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    Don't know. I (actually we, a small group of us) had a discussion with Ilia Kulik about Edea's when he switched over to them from Graf - he was so enthusiastic about them and still is. He did say though that they do soften, with jumping, a little more quickly than traditional boots. He continues to use Edea, his daughter Lisa who has a double axel uses them and now Katia does too - so they're an Edea family. My thought though is that since the composite material and molding eliminate fit and break-in issues for most folks then you can't perhaps overboot yourself to the extent you can in traditional boots so get the best you can afford. I am sure Edea has, like all boot makers, recommendations of which model goes with which elements/jumps. If you can't find it, call Edea USA - the guy who runs it is, I have been told, very accommodating and helpful.

  14. #14
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    thanks willowway!

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    I'm in the market for new boots and blades, too, so this is really interesting. I'm skating only a couple days a week, so a shorter break-in time sounds awesome! I definitely need custom arch supports built in, though. Will have to look more into this!

    (I think I'm getting old, though...I'm not overly fond of the way the sole on the Edeas look. Kind of like it was painted, or plastic-looking? Gah, I'm old!)

  16. #16
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    Risports! I swore by them when I was still skating. )

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    Quote Originally Posted by Morgail View Post
    I'm in the market for new boots and blades, too, so this is really interesting. I'm skating only a couple days a week, so a shorter break-in time sounds awesome! I definitely need custom arch supports built in, though. Will have to look more into this!

    (I think I'm getting old, though...I'm not overly fond of the way the sole on the Edeas look. Kind of like it was painted, or plastic-looking? Gah, I'm old!)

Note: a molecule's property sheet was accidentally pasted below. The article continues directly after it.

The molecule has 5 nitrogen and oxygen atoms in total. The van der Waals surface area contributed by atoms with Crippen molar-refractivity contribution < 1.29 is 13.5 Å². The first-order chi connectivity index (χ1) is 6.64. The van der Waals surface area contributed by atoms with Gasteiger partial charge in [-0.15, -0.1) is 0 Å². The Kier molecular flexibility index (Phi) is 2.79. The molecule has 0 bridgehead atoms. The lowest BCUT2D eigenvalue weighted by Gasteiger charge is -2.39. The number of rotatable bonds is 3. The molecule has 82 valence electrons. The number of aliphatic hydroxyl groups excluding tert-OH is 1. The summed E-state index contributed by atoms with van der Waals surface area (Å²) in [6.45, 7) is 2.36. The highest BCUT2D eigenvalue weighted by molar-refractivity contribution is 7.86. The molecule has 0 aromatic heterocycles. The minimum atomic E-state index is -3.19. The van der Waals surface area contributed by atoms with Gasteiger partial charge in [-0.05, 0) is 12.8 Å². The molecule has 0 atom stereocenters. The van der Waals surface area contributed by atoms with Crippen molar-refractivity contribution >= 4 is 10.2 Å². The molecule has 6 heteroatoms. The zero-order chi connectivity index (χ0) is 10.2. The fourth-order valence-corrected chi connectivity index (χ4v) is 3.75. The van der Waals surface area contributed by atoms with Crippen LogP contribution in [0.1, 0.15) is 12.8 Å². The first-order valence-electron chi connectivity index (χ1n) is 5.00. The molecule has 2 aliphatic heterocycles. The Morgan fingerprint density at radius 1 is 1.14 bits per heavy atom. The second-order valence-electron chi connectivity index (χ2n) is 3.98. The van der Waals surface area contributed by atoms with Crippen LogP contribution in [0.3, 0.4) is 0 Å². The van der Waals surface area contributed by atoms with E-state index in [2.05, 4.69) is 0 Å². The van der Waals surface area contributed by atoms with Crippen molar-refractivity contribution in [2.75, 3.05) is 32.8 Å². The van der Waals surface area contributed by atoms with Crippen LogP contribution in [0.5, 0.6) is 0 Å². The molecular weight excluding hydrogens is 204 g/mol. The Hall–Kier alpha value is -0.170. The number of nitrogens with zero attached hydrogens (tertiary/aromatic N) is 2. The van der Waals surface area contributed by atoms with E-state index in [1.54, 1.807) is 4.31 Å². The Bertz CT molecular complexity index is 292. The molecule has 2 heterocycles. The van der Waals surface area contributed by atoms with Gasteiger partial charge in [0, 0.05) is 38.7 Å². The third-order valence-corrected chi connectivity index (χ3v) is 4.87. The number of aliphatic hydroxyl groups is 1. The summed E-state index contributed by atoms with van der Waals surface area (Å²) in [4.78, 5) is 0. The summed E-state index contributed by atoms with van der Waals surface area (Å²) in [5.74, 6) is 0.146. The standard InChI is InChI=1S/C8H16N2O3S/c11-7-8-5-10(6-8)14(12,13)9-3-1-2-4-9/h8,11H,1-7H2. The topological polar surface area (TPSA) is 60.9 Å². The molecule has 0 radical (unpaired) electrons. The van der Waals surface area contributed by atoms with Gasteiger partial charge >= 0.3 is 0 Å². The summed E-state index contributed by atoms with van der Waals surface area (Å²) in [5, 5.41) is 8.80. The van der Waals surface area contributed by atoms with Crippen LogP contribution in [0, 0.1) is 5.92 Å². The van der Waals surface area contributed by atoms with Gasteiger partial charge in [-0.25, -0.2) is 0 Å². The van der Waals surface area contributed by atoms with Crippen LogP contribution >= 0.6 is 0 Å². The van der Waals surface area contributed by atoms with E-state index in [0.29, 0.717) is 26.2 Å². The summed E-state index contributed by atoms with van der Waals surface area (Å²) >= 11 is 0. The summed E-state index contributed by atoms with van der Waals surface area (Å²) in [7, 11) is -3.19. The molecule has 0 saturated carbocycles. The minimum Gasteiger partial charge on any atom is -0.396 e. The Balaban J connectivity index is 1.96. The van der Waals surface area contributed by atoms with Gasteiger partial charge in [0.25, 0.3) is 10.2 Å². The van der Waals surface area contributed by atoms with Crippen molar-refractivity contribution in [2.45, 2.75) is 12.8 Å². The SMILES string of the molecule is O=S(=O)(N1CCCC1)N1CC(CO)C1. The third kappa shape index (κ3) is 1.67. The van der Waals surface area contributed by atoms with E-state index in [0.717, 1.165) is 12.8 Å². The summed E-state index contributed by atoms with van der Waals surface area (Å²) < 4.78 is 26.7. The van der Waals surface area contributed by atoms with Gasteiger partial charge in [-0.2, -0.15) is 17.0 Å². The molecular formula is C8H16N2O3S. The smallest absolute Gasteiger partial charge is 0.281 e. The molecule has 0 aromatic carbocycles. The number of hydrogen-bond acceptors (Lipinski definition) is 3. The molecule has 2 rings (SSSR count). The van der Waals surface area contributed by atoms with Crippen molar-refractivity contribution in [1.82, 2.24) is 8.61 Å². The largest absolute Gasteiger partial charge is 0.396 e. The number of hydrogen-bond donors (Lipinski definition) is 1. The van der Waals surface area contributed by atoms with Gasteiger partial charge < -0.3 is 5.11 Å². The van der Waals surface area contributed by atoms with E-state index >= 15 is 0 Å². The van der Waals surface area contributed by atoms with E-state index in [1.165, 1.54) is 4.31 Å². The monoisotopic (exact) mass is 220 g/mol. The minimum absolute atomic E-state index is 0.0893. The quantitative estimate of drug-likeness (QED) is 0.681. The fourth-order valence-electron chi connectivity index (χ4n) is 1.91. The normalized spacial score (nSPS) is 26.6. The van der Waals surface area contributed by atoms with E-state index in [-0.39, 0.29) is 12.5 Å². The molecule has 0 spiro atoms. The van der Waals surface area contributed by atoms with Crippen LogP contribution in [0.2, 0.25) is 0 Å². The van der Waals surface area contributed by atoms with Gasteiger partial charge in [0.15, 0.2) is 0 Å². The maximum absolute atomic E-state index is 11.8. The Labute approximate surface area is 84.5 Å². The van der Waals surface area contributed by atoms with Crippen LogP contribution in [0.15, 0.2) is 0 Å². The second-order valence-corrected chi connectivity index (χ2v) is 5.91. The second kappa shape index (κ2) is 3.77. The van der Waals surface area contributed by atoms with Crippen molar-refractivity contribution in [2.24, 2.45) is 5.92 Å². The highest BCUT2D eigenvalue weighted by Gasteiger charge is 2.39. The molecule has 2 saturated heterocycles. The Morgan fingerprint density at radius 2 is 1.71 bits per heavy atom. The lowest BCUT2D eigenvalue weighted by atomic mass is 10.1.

I don't like the look either, especially the ice fly, which is what the elites wear. Mine have a sort of brown/beige heel.

    To warn you, if you switch from something else to Edeas, don't be surprised if they feel really funny at first, like your foot is too close to the blade. It felt to me like being in hockey skates. I got used to it pretty quickly, though. It's because the sole is thinner and of different material than traditional skates.

  18. #18

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    Quote Originally Posted by N_Halifax View Post
    Risports! I swore by them when I was still skating. )
    I had Risports for several years because I had no choice (couldn't get any other boots in my size). It wasn't until I was able to wear another manufacturer's boots that I realized how stiff the Risports were. I think they're good boots for people who skate strongly enough to break them down , but they're not for everyone.

  19. #19
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    I am breaking in a new pair of Jackson Elites. I've had them three weeks or so, skating roughly 4 times a week.

    So far so good, but the landing foot boot seems to be more difficult to feel perfectly comfortable than the other.

    Maybe my landing technique isn't quite right, making things just that much more worse. e.g. I can't seem to get as much knee bend on my right leg, and the boot/tongue feels like it has bruised my leg, which affects my feeling for going into jumps.

    But trying different lacing techniques and more time on warming up; this seems to help.

    I would have liked to have tried Graf Edmonton's, but much more expensive and I'm guessing would have been longer to break in.

  20. #20

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    I'm with Ilia Kulik. I'm an adult skater. Been skating regularly since 1995. I just switched from Grafs to Edea over the holidays and I am absolutely thrilled. I thought I would never really find a boot I really like. Easiest break-in ever. They have forward flex from the get-go without having to break in a crease near the ankles. The flex is somehow in the tongue. You have to tie them differently than regular boots. I only have gel pads on my inside ankle bones. Otherwise I've had no sore spots at all. They are light too...almost like tennis shoes but with really good support. I'm a fan and can see why so many elite skaters have made the switch. I think they are a little ugly but who cares when they make skating so fun and pleasant!